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Four Revolutions in the Earth SciencesFrom Heresy to Truth$
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James Powell

Print publication date: 2014

Print ISBN-13: 9780231164481

Published to Columbia Scholarship Online: November 2015

DOI: 10.7312/columbia/9780231164481.001.0001

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Origins of the CO2 Theory

Origins of the CO2 Theory

Chapter:
(p.239) Origins of the CO2 Theory
Source:
Four Revolutions in the Earth Sciences
Author(s):

James Lawrence Powell

Publisher:
Columbia University Press
DOI:10.7312/columbia/9780231164481.003.0030

This chapter takes a look at the origins of the carbon dioxide theory of climatic change. In 1938, Guy Stewart Callendar, a British steam engineer and amateur meteorologist, had explained to the Royal Meteorological Society that by burning fossil fuel, humans were adding carbon dioxide to the atmosphere. Since carbon dioxide traps rising heat rays, he argued, adding more would be bound to warm the Earth. During and after World War II, carbon dioxide levels in the atmosphere did rise as humans burned more fossil fuel, but global temperatures fell. Callendar estimated that twenty years should provide enough data to test his theory. Over the years, scientists assembled a mountain of evidence that confirmed Callendar's theory. Callendar was right about carbon dioxide, but his timing was off. This chapter examines the work of Jean Baptiste Joseph Fourier, Claude Pouillet, and Jozef Stefan that shed light on the greenhouse effect and greenhouse warming.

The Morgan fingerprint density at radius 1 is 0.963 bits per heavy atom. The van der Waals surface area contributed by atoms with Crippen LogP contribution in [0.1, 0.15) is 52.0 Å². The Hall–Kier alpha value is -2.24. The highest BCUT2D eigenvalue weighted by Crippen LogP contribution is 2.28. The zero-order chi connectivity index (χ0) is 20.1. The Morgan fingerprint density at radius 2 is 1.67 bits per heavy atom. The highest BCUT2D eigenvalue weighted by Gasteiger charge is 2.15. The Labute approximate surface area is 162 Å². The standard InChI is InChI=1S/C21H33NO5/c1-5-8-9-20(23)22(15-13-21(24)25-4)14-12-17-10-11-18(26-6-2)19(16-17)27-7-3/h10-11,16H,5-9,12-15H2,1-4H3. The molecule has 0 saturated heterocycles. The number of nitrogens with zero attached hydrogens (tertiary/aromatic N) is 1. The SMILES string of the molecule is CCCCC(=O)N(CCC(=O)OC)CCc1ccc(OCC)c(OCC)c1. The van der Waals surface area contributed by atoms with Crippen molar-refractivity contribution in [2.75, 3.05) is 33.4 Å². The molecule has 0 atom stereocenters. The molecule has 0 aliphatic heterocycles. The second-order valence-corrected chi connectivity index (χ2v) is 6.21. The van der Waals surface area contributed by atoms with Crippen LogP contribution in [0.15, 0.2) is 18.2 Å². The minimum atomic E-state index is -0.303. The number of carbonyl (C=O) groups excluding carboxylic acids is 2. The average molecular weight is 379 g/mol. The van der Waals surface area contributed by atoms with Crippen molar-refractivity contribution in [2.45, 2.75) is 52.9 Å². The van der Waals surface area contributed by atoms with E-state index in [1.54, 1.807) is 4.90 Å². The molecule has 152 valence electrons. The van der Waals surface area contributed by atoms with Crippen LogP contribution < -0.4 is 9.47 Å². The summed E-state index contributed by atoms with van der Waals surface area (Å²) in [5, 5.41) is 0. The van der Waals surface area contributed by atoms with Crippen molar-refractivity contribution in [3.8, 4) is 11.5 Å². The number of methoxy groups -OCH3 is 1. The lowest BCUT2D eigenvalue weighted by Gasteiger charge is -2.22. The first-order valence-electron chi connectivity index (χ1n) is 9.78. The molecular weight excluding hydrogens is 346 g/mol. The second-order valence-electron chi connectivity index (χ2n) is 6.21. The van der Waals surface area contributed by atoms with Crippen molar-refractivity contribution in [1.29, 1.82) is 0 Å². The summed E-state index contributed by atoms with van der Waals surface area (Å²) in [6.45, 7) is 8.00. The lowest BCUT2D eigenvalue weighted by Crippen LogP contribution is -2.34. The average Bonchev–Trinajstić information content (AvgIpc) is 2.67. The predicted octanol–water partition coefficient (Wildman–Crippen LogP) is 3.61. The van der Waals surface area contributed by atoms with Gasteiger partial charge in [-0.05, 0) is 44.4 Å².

Keywords:   carbon dioxide theory, climatic change, Guy Stewart Callendar, carbon dioxide, Jean Baptiste Joseph Fourier, Claude Pouillet, Jozef Stefan, greenhouse effect, greenhouse warming, global temperatures

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